Iowa City City Council shifts from two-year to five-year strategic plan

The City Council hopes the shift will help focus on big-picture projects and initiatives, like prioritizing climate action, affordable housing, and social justice.


Jake Wicks

The Iowa City City Council meets at the Senior Center in Iowa City on Tuesday, Nov. 16, 2021. City Manager Geoff Fruin looks to community members addressing the council about COVID-19 relief funds for front line workers.

Ryan Hansen and Emily Delgado

The Iowa City City Council’s next strategic plan, which councilors say will prioritize overarching climate action, affordable housing, transit, and social justice and equity, will determine the city’s trajectory for the next five years.

The current strategic plan was adopted on June 16, 2020 and will be in effect until the next plan is drafted and approved. The city’s fiscal 2023 budget was created with the new strategic plan in mind.

“The next 10 years, the next two strategic plans, are really critical to the future of Iowa City,” Councilor John Thomas said at a council meeting on March 1.

City Manager Geoff Fruin said in an interview with The Daily Iowan that the strategic plan lays out the goals of the community and is reflective of the vision of the elected city officials.

“We’ve been doing strategic plans for approximately the last decade,” Fruin said. “The strategic plan sets forth a vision and key activities from the elected leadership and the community. It is an opportunity for them to express where they want to see the community go over the next few years.”

The plan will set out goals for the city over the next five years, Fruin said — a shift from the previous two-year cycle for strategic plans.

“Historically, the city has done two-year strategic plans, which coincide with the election cycles here in Iowa City,” Fruin said. “We are going to be moving to a five-year plan, which just allows us to think a little bigger and perhaps pursue some more long-term objectives.”

As the current strategic plan expires, the City Council will lay out its vision for the upcoming years.

Councilor Janice Weiner said she believes the strategic plan connects the dots between different aspects of the community.

“It really is easy in any profession, in any part of life, to just focus on one thing, to focus on one issue, and not be able to step back and see the bigger picture,” Weiner said.

She said the city council’s focus on affordable housing was one example, as the council could also put solar panels on roofs of those affordable locations to address their climate goals.

For the next five years, Weiner said she hopes the plan continues to focus on moving toward equity and affordable housing, with a heavy focus on climate action.

“I think we’ve done this to some extent, but given where we are in the world, we need to make sure that climate and sustainability is included in basically every single step we’re looking at,” Weiner said. “If it’s not there yet, it needs to be.”

Weiner said the council wanted to continue to work on programs included in its January 2022 initiative that gave grants to small businesses, start-ups, and businesses owned by people of color.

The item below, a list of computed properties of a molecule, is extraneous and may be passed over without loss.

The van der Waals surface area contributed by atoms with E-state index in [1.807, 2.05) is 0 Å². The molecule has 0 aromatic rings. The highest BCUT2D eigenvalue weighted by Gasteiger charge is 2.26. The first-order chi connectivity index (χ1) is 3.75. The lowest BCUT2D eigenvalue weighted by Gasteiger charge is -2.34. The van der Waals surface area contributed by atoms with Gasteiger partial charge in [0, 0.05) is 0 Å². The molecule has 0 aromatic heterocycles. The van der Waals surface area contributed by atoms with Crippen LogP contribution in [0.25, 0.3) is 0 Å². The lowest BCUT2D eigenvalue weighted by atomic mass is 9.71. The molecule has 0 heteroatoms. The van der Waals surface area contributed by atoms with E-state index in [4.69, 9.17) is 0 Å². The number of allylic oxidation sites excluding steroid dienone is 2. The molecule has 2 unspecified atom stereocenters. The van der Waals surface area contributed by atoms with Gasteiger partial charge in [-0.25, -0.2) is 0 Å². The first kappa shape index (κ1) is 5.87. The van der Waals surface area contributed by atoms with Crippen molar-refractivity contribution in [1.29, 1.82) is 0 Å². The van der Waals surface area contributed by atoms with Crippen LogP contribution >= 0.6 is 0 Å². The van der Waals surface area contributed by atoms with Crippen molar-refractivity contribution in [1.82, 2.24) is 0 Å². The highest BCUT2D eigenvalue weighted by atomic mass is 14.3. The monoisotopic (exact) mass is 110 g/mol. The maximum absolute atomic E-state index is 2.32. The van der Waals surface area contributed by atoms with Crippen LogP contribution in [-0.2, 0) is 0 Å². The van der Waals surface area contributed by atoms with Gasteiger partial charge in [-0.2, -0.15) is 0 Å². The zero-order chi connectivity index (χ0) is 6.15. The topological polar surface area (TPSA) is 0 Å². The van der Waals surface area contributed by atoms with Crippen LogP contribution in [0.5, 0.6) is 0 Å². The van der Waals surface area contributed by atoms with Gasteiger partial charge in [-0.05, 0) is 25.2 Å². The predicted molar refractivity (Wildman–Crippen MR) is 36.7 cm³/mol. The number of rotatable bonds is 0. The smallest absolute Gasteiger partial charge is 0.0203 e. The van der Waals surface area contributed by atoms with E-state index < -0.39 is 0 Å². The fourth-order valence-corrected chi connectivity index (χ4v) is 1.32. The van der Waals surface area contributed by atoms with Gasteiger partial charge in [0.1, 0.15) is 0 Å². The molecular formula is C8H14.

The council has delegated staff as well as experts to each goal to best accomplish the goals in the strategic plan.

“There’s just a lot more we can do to put all of those pieces together,” Weiner said. “Several of us are going to sit down together soon and start to work through some of this.”

The city’s current initiatives are to:

  • ​​advance social justice, racial equity, and human rights
  • demonstrate leadership in climate action
  • strengthen community engagement and intergovernmental relations
  • invest in public infrastructure, facilities, and fiscal reserves
  • foster healthy neighborhoods and affordable housing throughout the city
  • enhance community mobility for all residents
  • promote an inclusive and resilient economy throughout the city

The council will meet with Karen Kurt, executive director of East Central Iowa Council of Governments, in April to facilitate its conversation about what they want to include in the plan.

“The Council has devoted staff to climate action to a degree that is not typical of most cities in Iowa,” Becky Soglin, Iowa City’s Climate Action commissioner wrote in an email to The Daily Iowan.

In the fiscal 2023 budget, the climate action goals for the current strategic plan include:

  • Begin implementation of the accelerating Iowa City Climate Actions Report.
  • Communicate progress toward reaching the intergovernmental panel on climate change’s carbon emission reduction targets

Looking toward the next strategic plan, Soglin said the City Council is moving in the right direction to prioritize climate action.

“Ensuring there are continued and even increasing resources, including staff, to support the work of the accelerated actions and future needs will be crucial,” Soglin said.

The fiscal 2023 budget includes funds set aside for increasing affordable housing to Iowa City.

The city has an Affordable Housing Fund which was created in 2016 and has been receiving $1 million annually since the start of the fund. As of 2021, there is $3.6 million in the fund.

The council will meet with its facilitator from Eastern Iowa Council of Governments in April ahead of the start of fiscal 2023.

“Black Lives Matter, questions of equity, climate change — I really do feel we are in a unique moment,” Thomas said.